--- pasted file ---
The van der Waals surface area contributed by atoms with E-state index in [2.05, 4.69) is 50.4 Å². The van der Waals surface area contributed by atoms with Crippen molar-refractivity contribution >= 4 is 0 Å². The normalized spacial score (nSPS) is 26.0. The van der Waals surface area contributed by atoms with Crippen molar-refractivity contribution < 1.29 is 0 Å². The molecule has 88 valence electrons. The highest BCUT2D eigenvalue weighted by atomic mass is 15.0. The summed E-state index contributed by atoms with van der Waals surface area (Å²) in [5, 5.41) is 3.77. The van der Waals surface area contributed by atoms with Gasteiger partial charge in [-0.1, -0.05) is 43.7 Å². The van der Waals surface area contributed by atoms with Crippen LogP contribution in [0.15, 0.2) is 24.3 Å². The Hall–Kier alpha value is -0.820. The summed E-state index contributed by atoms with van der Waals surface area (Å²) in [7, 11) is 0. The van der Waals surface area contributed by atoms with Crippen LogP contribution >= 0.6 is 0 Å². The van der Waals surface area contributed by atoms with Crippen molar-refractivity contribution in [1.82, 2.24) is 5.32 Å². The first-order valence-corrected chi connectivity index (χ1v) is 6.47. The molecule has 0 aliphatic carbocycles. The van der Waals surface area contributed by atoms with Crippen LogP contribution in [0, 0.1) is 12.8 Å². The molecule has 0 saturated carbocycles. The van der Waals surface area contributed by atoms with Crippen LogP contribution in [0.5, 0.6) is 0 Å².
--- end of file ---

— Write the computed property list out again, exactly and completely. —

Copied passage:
The van der Waals surface area contributed by atoms with E-state index in [2.05, 4.69) is 50.4 Å². The van der Waals surface area contributed by atoms with Crippen molar-refractivity contribution >= 4 is 0 Å². The normalized spacial score (nSPS) is 26.0. The van der Waals surface area contributed by atoms with Crippen molar-refractivity contribution < 1.29 is 0 Å². The molecule has 88 valence electrons. The highest BCUT2D eigenvalue weighted by atomic mass is 15.0. The summed E-state index contributed by atoms with van der Waals surface area (Å²) in [5, 5.41) is 3.77. The van der Waals surface area contributed by atoms with Gasteiger partial charge in [-0.1, -0.05) is 43.7 Å². The van der Waals surface area contributed by atoms with Crippen LogP contribution in [0.15, 0.2) is 24.3 Å². The Hall–Kier alpha value is -0.820. The summed E-state index contributed by atoms with van der Waals surface area (Å²) in [7, 11) is 0. The van der Waals surface area contributed by atoms with Crippen LogP contribution >= 0.6 is 0 Å². The van der Waals surface area contributed by atoms with Crippen molar-refractivity contribution in [1.82, 2.24) is 5.32 Å². The first-order valence-corrected chi connectivity index (χ1v) is 6.47. The molecule has 0 aliphatic carbocycles. The van der Waals surface area contributed by atoms with Crippen LogP contribution in [0, 0.1) is 12.8 Å². The molecule has 0 saturated carbocycles. The van der Waals surface area contributed by atoms with Crippen LogP contribution in [0.5, 0.6) is 0 Å².